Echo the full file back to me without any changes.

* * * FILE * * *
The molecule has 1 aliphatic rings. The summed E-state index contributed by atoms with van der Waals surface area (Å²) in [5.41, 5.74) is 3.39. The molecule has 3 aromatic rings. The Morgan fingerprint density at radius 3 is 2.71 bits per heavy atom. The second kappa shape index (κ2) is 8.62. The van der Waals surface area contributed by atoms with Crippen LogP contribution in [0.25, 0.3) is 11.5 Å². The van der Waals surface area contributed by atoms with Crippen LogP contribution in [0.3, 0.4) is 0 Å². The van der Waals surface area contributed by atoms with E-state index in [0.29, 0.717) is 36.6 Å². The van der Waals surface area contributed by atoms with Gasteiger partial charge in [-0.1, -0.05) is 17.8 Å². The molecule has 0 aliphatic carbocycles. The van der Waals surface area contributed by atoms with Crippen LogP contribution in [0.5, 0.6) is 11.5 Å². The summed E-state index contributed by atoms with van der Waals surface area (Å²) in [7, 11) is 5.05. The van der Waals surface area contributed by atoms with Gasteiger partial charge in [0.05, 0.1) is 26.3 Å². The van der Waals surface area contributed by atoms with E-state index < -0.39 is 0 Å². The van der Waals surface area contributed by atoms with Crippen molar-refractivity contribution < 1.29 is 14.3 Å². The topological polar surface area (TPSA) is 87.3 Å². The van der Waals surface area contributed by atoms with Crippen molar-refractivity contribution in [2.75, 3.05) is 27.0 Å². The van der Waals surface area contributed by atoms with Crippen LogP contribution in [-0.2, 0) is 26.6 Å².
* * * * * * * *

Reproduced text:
The molecule has 1 aliphatic rings. The summed E-state index contributed by atoms with van der Waals surface area (Å²) in [5.41, 5.74) is 3.39. The molecule has 3 aromatic rings. The Morgan fingerprint density at radius 3 is 2.71 bits per heavy atom. The second kappa shape index (κ2) is 8.62. The van der Waals surface area contributed by atoms with Crippen LogP contribution in [0.25, 0.3) is 11.5 Å². The van der Waals surface area contributed by atoms with Crippen LogP contribution in [0.3, 0.4) is 0 Å². The van der Waals surface area contributed by atoms with E-state index in [0.29, 0.717) is 36.6 Å². The van der Waals surface area contributed by atoms with Gasteiger partial charge in [-0.1, -0.05) is 17.8 Å². The molecule has 0 aliphatic carbocycles. The van der Waals surface area contributed by atoms with Crippen LogP contribution in [0.5, 0.6) is 11.5 Å². The summed E-state index contributed by atoms with van der Waals surface area (Å²) in [7, 11) is 5.05. The van der Waals surface area contributed by atoms with Gasteiger partial charge in [0.05, 0.1) is 26.3 Å². The van der Waals surface area contributed by atoms with E-state index < -0.39 is 0 Å². The van der Waals surface area contributed by atoms with Crippen molar-refractivity contribution < 1.29 is 14.3 Å². The topological polar surface area (TPSA) is 87.3 Å². The van der Waals surface area contributed by atoms with Crippen molar-refractivity contribution in [2.75, 3.05) is 27.0 Å². The van der Waals surface area contributed by atoms with Crippen LogP contribution in [-0.2, 0) is 26.6 Å².